Starting with this one, slightly in front of my mother’s car and slightly out of focus, the head of a horse can be seen near the ground, its ears jutting up into the frame, tips of brown triangles above the low horizon of the car’s dashboard. The rear end of another horse is visible, moving out of the frame on the left, where the ocean lies. Another seems to have stopped and turned its head towards the car, my mother, who sits in the back, and Evan, who sits behind the wheel. In front of them, a car’s hood is smashed like an accordion, its body diagonal on the road, the horse on the ground limp between them. Evan gets out. A third horse enters the frame. Having played with my mom’s cameras when I was younger, I can hear the winding of the film after the clicking, the finger keeping up with the action. This horse remains in the shadows. A woman approaches this horse and looks like she’s calming it, maybe shepherding it, her body between it and the horse on the road. In several photos, this woman looks over her shoulder at Evan or at the horse wounded on the road. In a few, I’m convinced she’s looking at my mother.

Eventually Evan reaches the driver. My mother remains where she is, but she has zoomed in. Evan drops his head a little to the driver whose face blurs as he looks up and nods. Evan returns to the car and opens the door. He rests one knee in the seat and reaches down and across the passenger seat. In the middle of it all, Evan looks back at my mother, his eyes are very white but calm, almost sad with what he has to do. Shoulder slumping, he walks back to the scene and speaks again to the driver whose face blurs with movement. The driver lays his hands on Evan’s shoulder; Evan doesn’t reciprocate. The driver lowers his head and wipes his mouth. He and the woman could turn away, look at the ocean or at the road behind my mother, but they don’t look away. Evan stands over the horse on the ground and aims the gun down.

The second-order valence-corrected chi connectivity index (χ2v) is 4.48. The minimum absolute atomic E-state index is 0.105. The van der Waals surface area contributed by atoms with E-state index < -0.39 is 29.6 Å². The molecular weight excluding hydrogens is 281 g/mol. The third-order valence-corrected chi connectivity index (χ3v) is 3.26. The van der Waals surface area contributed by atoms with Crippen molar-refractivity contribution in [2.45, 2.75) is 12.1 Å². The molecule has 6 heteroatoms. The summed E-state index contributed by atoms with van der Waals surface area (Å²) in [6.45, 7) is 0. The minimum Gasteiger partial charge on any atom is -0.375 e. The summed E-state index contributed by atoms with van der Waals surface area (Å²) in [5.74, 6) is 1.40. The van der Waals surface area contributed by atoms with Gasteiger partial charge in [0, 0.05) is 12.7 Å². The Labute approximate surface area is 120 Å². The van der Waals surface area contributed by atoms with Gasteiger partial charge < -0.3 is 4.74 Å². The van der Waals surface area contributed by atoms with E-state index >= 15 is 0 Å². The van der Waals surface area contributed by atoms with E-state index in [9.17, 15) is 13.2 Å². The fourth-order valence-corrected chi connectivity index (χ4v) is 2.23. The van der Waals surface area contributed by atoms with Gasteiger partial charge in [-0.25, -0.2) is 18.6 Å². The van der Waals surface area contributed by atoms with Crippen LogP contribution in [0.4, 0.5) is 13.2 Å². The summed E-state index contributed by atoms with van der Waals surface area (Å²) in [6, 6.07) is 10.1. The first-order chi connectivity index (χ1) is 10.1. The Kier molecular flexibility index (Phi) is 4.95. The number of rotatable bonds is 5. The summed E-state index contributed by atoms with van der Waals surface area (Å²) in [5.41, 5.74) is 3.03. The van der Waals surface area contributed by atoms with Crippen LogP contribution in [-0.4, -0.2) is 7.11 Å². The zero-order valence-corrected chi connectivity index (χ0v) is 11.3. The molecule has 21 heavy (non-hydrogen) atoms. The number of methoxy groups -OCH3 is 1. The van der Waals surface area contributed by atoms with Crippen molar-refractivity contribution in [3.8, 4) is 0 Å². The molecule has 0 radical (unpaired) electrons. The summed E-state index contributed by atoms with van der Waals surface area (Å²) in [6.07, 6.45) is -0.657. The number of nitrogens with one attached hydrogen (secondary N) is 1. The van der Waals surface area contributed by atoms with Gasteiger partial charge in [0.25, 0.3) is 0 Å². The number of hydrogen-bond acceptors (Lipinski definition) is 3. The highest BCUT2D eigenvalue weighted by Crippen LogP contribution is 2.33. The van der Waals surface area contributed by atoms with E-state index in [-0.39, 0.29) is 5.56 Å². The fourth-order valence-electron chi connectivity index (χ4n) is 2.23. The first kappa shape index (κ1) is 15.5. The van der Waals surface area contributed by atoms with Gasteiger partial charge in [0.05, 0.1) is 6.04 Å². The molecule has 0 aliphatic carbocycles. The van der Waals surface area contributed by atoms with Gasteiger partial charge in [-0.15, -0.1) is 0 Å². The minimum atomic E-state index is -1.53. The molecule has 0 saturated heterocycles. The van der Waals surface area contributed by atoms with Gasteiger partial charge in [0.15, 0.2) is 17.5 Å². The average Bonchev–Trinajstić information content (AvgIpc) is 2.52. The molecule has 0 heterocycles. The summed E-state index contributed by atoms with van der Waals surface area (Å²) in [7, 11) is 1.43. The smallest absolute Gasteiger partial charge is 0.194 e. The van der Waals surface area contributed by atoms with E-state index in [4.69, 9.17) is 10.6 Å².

The next image is of my father, whose face and black hair can be seen in the passenger’s seat. How could I not recognize that it was him? It was immediate. He steps out of the car and walks towards the driver and Evan and the horse on the road, whose ears and hard-angled head have sunk below the horizon of the car’s dashboard. My father’s arms wrap around Evan, ready to carry him back. When they turn, maybe they both are looking at my mother. Maybe they both are looking at the ocean or at the sun or at the gulls that must be circling over them, or maybe they are looking at the wild horses that have scattered like flowers around the road, the descendants of those jettisoned there centuries ago.